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Jimmy SengenbergerJimmy SengenbergerNovember 20, 20176min623

Tax reform is all the rage right now, just as it should be.  We have a complex web called the tax code that is nearly 75,000 pages long, including all the guidelines.  At 39.1%, our corporate tax rate – combining federal and state – is the highest in the industrialized world.  And our individual tax system is punitive and burdensome.  This structure cries out for change.


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Joey BunchJoey BunchNovember 18, 20172min575

Look who’s back in town. Sen. Cory Gardner, once vilified by liberals for not holding big, rally-style town hall meetings where they could yell at him, is holding his sixth since August Monday in Pueblo.

The gathering with the Republican senator from Yuma, is at the Pueblo Convention Center from 11:30 a.m. to 1 p.m., with the doors opening at 10:30 a.m. The Convention Center is located at 320 Central Main St. in Pueblo, which is just off Interstate 25.

Senate Republicans are working on a highly contentious tax system overhaul that Democrats contend is aimed at gutting social services and programs such as Medicaid to provide tax cuts to the wealthiest Americans. Gardner is likely to counter Monday that it’s a simplified tax code that levels the playing field for wage earners and small businesses alike.

Monday’s forum is actually a make-good event after he had to cancel a town hall meeting there in October, when he was called away to be part of a delegation that toured the hurricane devastation in Puerto Rico.

But just in case, Gardner’s office cautioned in a press advisory Friday, “Date and time are subject to change per Senate schedule.”



Tom RamstackTom RamstackNovember 16, 20177min427
WASHINGTON — Colorado U.S. Sen. Cory Gardner set off an angry response from environmentalists this week with his vote to allow oil drilling in the Arctic National Wildlife Refuge. Gardner is a member of the Senate committee that approved a bill to sell leases to oil companies that want to drill along Alaska’s northeast coast. […]

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Dan NjegomirDan NjegomirNovember 16, 20173min883

A lot of the workaday tax credits and deductions that businesses routinely use to trim Uncle Sam’s take are still off-limits to Colorado’s legal marijuana enterprises. That would change under legislation Colorado Republican U.S. Sen. Cory Gardner signed onto this week as a co-sponsor.

As noted in a press release from Gardner’s office, the legislation, introduced by Sens. Rand Paul, R-Kentucky, and Ron Wyden, D-Oregon, would “ensure marijuana businesses legally operating in Colorado and other states that have legalized the sale of marijuana are able to utilize common business tax deductions and credits, such as those for normal business expenses or for hiring veterans.”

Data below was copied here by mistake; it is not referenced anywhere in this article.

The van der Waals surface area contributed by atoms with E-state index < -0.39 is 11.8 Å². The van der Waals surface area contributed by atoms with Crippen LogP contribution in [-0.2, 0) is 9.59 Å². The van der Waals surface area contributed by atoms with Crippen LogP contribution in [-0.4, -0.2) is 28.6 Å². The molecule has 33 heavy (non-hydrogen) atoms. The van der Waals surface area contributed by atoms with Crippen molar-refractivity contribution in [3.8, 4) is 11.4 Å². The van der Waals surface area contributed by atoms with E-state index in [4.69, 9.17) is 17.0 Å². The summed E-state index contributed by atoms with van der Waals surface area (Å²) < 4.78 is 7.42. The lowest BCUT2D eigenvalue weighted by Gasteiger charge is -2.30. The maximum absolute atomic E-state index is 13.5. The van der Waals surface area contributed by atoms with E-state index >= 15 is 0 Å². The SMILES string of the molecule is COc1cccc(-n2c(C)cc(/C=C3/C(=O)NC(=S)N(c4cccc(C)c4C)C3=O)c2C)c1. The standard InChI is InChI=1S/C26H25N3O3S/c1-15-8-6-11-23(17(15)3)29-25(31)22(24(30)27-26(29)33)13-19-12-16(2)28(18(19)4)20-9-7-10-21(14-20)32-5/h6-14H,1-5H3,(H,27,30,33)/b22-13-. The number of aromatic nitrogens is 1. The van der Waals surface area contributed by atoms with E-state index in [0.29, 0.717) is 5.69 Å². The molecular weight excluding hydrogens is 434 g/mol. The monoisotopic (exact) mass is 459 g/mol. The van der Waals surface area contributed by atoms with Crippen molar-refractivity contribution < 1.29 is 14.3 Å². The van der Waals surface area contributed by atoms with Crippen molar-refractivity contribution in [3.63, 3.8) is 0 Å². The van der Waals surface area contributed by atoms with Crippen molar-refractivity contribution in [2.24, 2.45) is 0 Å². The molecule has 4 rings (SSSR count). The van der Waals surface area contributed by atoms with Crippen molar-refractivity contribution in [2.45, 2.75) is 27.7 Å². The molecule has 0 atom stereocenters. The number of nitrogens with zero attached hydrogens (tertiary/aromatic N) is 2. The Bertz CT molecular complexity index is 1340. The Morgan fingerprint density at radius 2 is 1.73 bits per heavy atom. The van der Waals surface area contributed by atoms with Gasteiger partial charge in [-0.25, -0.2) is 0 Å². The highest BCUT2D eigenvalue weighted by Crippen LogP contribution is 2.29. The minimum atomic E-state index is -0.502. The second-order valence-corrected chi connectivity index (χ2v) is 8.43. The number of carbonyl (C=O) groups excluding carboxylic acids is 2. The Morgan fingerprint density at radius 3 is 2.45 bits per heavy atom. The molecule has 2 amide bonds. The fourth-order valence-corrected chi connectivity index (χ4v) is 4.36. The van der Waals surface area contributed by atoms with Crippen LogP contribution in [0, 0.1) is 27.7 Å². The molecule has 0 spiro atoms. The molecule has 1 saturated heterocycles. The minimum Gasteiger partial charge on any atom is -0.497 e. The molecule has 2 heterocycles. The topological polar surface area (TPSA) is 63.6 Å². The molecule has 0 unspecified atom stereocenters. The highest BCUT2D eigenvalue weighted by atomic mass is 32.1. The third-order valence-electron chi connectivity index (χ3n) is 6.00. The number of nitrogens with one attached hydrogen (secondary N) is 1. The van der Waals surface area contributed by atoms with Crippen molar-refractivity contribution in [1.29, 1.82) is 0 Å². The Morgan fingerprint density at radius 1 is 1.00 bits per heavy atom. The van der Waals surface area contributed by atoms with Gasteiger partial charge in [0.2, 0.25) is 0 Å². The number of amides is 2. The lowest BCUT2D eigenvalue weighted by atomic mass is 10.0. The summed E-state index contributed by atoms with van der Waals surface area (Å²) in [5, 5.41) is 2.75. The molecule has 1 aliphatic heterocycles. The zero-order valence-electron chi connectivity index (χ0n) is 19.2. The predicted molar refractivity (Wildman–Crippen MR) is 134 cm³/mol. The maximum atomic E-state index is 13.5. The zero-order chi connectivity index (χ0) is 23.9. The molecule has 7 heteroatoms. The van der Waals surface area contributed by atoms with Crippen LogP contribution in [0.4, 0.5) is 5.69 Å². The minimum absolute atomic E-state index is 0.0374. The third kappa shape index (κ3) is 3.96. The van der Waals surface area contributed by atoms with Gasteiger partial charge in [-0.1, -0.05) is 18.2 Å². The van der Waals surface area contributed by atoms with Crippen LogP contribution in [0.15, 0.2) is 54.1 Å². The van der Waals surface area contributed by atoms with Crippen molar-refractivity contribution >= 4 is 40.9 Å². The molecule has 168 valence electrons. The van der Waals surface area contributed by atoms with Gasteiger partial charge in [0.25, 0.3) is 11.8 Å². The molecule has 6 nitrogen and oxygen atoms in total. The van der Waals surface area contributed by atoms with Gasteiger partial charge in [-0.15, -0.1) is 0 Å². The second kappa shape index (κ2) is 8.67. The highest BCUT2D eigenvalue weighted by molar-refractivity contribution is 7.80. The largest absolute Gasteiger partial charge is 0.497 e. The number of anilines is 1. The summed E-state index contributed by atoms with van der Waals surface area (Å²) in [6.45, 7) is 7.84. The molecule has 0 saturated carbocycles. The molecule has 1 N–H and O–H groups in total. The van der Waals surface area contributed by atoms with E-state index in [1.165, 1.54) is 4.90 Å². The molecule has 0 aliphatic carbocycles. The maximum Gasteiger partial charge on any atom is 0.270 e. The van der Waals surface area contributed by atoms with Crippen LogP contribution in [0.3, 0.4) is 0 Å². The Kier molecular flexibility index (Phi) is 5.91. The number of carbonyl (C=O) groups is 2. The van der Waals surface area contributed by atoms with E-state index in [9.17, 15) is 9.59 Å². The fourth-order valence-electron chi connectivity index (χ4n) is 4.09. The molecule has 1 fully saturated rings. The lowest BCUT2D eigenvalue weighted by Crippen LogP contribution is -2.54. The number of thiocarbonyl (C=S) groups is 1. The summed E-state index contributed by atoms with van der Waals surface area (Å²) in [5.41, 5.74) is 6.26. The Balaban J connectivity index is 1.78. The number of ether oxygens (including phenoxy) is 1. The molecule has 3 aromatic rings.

The legislation underscores the continued rift over legal marijuana between the Trump administration and states like Colorado, and it highlights once again the irony of conservative Republicans like Gardner moving to shore up states’ rights on the matter in the face of opposition from conservative Republican U.S. Attorney General Jeff Sessions.

Despite the administration push-back, Gardner, quoted in the announcement by his office, comes across as an unflinching champion of free-market marijuana who might as well be saying, “Jeff who?”

“Our current tax code puts thousands of legal marijuana businesses throughout Colorado at a disadvantage by treating them differently than other businesses across the state … Coloradans made their voices heard in 2012 when they legalized marijuana and it’s time for the federal government to allow Colorado businesses to compete. This commonsense, bipartisan bill will allow small businesses in Colorado and other states that have legal marijuana businesses to grow their operations, create jobs, and boost the economy.”

The press release also notes bipartisan accolades for Gardner’s embrace of the legislation:

“I commend Senator Gardner for fighting for Colorado’s small businesses,” said Sal Pace, former Democratic Leader in the Colorado State House and sitting Pueblo County Commissioner. “By sponsoring S.777, Senator Gardner is saying that he wants to put millions of dollars back into Colorado’s economy. This is a watershed moment. We don’t hear of a lot of bipartisanship these days. But, this Democrat wants to publicly thank Senator Gardner for his leadership.”


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Dan NjegomirDan NjegomirNovember 16, 20174min573

On behalf of the Colorado Nonprofit Association, I want to share that the Colorado Nonprofit Association board of directors has officially stated its opposition to the Tax Cuts & Jobs Act (H.R. 1) now pending in Congress. Our board’s official statement can be found here: https://www.coloradononprofits.org/news/colorado-nonprofit-association-opposes-house-tax-cuts-and-jobs-act/nov-13-2017